What did sing, though, was our friend’s choice of venison fillet with haggis, crushed roots, kale, potato and bacon terrine with wild cranberries and Laphroaig sauce. Again, perfectly cooked venison with classic flavours guaranteed to complement the meat, and a sweet indulgent sauce.
Dinner wouldn’t be complete without dessert. A few of us couldn’t choose between sweets or cheese, so we decided to do both (of course). First up for me, a creme caramel that unsurprisingly was the perfect balance of texture and flavour, creamy, perfectly-set and sweet. Mr M’s black forest gateau was the furthest you could imagine from a 70’s dinner party classic – a beautiful slab of chocolatey goodness, served with a piquant, acidic, berry sorbet. Perfectly presented too (no surprise there).
Our cheeseboards were a selection of English cheeses, from Berkswell to goat’s cheese and Brie equivalents (yes I was a bit sozzled so can’t remember all their names, but we were talked through them by a very knowledgeable and helpful waiter). The only slightly strange thing was that when we observed that two pieces of supposedly the same cheese, served on two different platters, tasted completely different (one pretty horrid), it emerged that they were the same cheese but we’d been given an old, edge piece on one plate. If you were being particularly pernickety you could argue that this should have been noticed, especially since they looked completely different. But hey, mistakes happen, even in the best of places.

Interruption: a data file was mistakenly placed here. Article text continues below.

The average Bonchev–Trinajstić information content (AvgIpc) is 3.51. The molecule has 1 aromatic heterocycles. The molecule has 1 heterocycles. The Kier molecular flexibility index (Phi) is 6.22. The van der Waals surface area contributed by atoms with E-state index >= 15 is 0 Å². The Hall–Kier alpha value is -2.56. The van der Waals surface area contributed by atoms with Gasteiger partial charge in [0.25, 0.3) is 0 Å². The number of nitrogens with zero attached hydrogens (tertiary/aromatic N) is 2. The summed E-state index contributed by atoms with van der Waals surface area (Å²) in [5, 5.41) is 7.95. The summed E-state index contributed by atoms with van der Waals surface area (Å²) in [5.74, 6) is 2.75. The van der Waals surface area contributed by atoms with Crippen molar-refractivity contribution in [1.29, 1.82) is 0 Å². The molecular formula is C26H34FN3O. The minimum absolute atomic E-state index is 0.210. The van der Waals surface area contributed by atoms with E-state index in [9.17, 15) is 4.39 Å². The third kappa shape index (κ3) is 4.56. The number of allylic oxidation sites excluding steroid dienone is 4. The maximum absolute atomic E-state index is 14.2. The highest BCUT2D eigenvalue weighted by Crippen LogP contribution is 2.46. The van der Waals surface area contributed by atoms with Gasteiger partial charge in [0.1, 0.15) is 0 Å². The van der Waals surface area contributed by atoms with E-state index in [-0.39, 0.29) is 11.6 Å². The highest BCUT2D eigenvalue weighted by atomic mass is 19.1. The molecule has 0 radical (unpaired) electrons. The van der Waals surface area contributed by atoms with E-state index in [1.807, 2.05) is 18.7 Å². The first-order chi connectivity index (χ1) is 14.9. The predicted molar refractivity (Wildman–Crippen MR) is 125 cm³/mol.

All in all, we had a fab evening. The food is great. It’s certainly not cheap, but you get what you pay for and it’s well-cooked, full of flavour and beautifully presented. It’s no surprise that less than a year after it opened, The Cross was packed with people filling their faces with its fine food. It’s probably one for a special occasion for us, but it was certainly a treat, and that beef cheek is gonna be hard to beat!
We paid in full for our meal at The Cross. They didn’t know I was a blogger.